Topic: Education and Child Policy

If the Swedish System Is Socialist, What’s Ours?

As a recent AP story helpfully points out, big government, dirigist Sweden has had a private school choice program since the early 1990s, and parents are loving it. Private school enrollment is up from one percent to ten percent of total enrollment, and still climbing.

Interestingly, Sweden’s education system was described today in a separate news story as “socialist.” Now I’m the first to acknowledge that Sweden’s system is far from a completely free market (see the AP story above), but it is certainly less socialist than our own public school systems in the United States, which automatically assign most kids to government-run institutions.

So if reporters think the Swedish system is socialist, why don’t they describe ours in the same way?

Preschool is a ‘Magic’ Answer

I’ll get to the boring Oklahoma data dispute soon, but first I’d like to respond to a small point in my ongoing debate with Sara Mead of the New America Foundation.

Mead thinks I’m being uncharitable in my characterization of how she and the New America Foundation approach preschool policy: “And, Schaeffer is most definitely wrong, given our commitment to pre-k as one part of a broader school reform agenda, to lump me in with the silver bullet crew.”

First, I’ve never said that these folks claim preschool is a silver bullet, or an inoculation, or what-have-you. I’ve said they wildly oversell what preschool can do. But I guess I should have looked more closely at their website, which seems more nuanced than I first thought.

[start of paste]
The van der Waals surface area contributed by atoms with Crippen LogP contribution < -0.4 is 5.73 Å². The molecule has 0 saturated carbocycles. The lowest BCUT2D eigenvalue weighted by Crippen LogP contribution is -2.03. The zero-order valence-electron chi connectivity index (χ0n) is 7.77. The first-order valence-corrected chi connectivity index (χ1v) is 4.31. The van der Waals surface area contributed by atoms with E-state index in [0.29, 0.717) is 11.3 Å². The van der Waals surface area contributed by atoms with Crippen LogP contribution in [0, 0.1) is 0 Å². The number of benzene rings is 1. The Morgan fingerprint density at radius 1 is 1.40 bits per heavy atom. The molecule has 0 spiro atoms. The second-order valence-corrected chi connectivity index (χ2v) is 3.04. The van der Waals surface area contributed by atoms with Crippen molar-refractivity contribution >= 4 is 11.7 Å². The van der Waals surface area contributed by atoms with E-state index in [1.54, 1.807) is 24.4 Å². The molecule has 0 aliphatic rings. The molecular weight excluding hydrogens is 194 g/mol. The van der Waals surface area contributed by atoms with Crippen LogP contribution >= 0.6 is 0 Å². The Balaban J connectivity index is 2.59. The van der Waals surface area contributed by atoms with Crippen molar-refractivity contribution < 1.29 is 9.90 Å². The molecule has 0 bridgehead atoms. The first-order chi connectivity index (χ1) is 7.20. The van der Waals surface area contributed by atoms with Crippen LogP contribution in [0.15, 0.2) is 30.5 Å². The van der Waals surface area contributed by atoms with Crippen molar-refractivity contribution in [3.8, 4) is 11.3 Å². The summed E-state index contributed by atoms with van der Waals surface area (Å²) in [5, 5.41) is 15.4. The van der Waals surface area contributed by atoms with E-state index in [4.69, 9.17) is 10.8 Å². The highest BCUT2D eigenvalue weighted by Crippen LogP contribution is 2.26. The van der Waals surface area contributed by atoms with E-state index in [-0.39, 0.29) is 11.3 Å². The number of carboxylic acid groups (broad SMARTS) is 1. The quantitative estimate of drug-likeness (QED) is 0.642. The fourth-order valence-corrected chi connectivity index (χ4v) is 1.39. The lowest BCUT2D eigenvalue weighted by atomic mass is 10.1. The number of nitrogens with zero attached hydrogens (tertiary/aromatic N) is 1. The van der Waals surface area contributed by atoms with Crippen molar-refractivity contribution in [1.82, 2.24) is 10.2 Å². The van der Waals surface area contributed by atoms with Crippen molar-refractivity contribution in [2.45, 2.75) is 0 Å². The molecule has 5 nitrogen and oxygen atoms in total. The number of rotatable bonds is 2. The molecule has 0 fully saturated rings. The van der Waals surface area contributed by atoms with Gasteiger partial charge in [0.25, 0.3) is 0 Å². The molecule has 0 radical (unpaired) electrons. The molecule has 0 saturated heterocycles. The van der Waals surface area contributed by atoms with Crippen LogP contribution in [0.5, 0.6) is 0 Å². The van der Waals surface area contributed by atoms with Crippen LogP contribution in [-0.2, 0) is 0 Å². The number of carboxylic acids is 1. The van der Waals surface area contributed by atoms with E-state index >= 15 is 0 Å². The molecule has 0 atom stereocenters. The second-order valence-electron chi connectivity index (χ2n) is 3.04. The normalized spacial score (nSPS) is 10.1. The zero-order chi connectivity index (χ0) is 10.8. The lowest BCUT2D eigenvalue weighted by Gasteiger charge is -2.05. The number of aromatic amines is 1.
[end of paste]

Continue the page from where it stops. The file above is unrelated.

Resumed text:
From their website’s Education Policy Program Overview: “Early Education. There is no magic answer in education policy, but preschool comes close.”

I didn’t expect to agree with their characterization … preschool really is close to a “magic” answer! It provides the illusion of an answer to our educational problems. But that’s all it is: an illusion.

Preschool is, at best, of marginal long-term value to at-risk children. The real answer to our educational problems lies in reforming the k-12 system.

Instead of chasing magical solutions like universal pre-k, we should focus on the one proven and potentially systemic k-12 reform: educational freedom.

Riddle Us This

I’m currently attending Cato University – extraordinary academics, so-so athletics – so I’ve neither been able to get to the edublogs in too timely a fashion, nor ruminate extensively on their content. I have, though, managed to get to a few blogs, and couldn’t help but notice a question-and-answer in need of facilitation.

Over at Flypaper – the blog of the Thomas B. Fordham Foundation – Mike Petrilli has returned from vacation and not missed a beat in his national-education-standards march. Picking up on a recent Jonathan Alter column dealing largely with crippling teacher-union obstructionism, Petrilli declares that:

if we harnessed the resources we currently spend on our fifty-state system of tests for one common system, we could afford to measure subjects beyond reading and math, online, in a way that encouraged intellectually-challenging schoolwork rather than test prep.

My concern here is not with the money-saving proposition. It’s with the “intellectually-challenging schoolwork” assumption. It goes back to an argument I’ve made many times before, but this time another blogger has brought it up, and one quite different than libertarian ol’ me. Asks Andy Rotherham over at Eduwonk, contemplating the gaming of state tests under No Child Left Behind: